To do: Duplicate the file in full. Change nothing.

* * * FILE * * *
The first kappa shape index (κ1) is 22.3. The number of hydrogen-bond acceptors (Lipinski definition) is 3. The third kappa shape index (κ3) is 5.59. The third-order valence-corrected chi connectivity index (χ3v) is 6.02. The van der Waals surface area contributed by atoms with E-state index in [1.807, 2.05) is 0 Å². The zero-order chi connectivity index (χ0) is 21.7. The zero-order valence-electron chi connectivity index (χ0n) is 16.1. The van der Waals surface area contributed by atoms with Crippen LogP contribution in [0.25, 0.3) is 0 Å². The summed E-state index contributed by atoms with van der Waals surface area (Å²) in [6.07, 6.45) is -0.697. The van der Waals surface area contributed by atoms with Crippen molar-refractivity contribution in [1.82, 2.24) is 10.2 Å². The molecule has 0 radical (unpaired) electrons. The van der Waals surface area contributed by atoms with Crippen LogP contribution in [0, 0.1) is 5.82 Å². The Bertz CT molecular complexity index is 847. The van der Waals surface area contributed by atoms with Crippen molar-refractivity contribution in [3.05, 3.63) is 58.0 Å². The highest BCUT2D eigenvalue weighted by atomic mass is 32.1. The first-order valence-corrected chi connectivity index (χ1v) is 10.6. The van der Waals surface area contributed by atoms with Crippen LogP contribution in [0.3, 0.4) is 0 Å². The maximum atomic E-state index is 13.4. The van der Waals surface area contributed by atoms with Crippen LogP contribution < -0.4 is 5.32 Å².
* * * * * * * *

The first kappa shape index (κ1) is 22.3. The number of hydrogen-bond acceptors (Lipinski definition) is 3. The third kappa shape index (κ3) is 5.59. The third-order valence-corrected chi connectivity index (χ3v) is 6.02. The van der Waals surface area contributed by atoms with E-state index in [1.807, 2.05) is 0 Å². The zero-order chi connectivity index (χ0) is 21.7. The zero-order valence-electron chi connectivity index (χ0n) is 16.1. The van der Waals surface area contributed by atoms with Crippen LogP contribution in [0.25, 0.3) is 0 Å². The summed E-state index contributed by atoms with van der Waals surface area (Å²) in [6.07, 6.45) is -0.697. The van der Waals surface area contributed by atoms with Crippen molar-refractivity contribution in [1.82, 2.24) is 10.2 Å². The molecule has 0 radical (unpaired) electrons. The van der Waals surface area contributed by atoms with Crippen LogP contribution in [0, 0.1) is 5.82 Å². The Bertz CT molecular complexity index is 847. The van der Waals surface area contributed by atoms with Crippen molar-refractivity contribution in [3.05, 3.63) is 58.0 Å². The highest BCUT2D eigenvalue weighted by atomic mass is 32.1. The first-order valence-corrected chi connectivity index (χ1v) is 10.6. The van der Waals surface area contributed by atoms with Crippen LogP contribution in [0.3, 0.4) is 0 Å². The maximum atomic E-state index is 13.4. The van der Waals surface area contributed by atoms with Crippen LogP contribution < -0.4 is 5.32 Å².